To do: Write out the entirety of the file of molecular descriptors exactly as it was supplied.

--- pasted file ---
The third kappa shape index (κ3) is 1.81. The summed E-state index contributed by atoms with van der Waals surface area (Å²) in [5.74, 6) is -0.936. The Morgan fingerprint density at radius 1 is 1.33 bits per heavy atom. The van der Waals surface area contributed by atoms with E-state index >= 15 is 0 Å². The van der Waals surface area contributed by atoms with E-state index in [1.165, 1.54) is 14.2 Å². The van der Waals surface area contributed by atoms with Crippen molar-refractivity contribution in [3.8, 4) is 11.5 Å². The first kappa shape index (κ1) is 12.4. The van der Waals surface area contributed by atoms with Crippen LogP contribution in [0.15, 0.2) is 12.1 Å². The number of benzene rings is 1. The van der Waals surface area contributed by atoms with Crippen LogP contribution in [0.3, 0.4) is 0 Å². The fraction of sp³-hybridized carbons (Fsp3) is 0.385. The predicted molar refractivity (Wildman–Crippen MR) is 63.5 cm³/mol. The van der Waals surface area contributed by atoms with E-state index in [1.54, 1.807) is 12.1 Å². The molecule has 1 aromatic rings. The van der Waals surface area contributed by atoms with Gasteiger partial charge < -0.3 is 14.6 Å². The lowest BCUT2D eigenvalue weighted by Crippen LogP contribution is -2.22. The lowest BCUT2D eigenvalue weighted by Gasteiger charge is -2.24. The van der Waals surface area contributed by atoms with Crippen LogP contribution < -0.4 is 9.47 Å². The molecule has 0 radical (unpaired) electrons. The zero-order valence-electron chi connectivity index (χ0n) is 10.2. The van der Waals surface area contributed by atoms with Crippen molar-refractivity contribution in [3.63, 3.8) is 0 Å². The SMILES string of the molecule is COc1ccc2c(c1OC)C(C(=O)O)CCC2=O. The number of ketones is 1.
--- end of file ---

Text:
The third kappa shape index (κ3) is 1.81. The summed E-state index contributed by atoms with van der Waals surface area (Å²) in [5.74, 6) is -0.936. The Morgan fingerprint density at radius 1 is 1.33 bits per heavy atom. The van der Waals surface area contributed by atoms with E-state index >= 15 is 0 Å². The van der Waals surface area contributed by atoms with E-state index in [1.165, 1.54) is 14.2 Å². The van der Waals surface area contributed by atoms with Crippen molar-refractivity contribution in [3.8, 4) is 11.5 Å². The first kappa shape index (κ1) is 12.4. The van der Waals surface area contributed by atoms with Crippen LogP contribution in [0.15, 0.2) is 12.1 Å². The number of benzene rings is 1. The van der Waals surface area contributed by atoms with Crippen LogP contribution in [0.3, 0.4) is 0 Å². The fraction of sp³-hybridized carbons (Fsp3) is 0.385. The predicted molar refractivity (Wildman–Crippen MR) is 63.5 cm³/mol. The van der Waals surface area contributed by atoms with E-state index in [1.54, 1.807) is 12.1 Å². The molecule has 1 aromatic rings. The van der Waals surface area contributed by atoms with Gasteiger partial charge < -0.3 is 14.6 Å². The lowest BCUT2D eigenvalue weighted by Crippen LogP contribution is -2.22. The lowest BCUT2D eigenvalue weighted by Gasteiger charge is -2.24. The van der Waals surface area contributed by atoms with Crippen LogP contribution < -0.4 is 9.47 Å². The molecule has 0 radical (unpaired) electrons. The zero-order valence-electron chi connectivity index (χ0n) is 10.2. The van der Waals surface area contributed by atoms with Crippen molar-refractivity contribution in [3.63, 3.8) is 0 Å². The SMILES string of the molecule is COc1ccc2c(c1OC)C(C(=O)O)CCC2=O. The number of ketones is 1.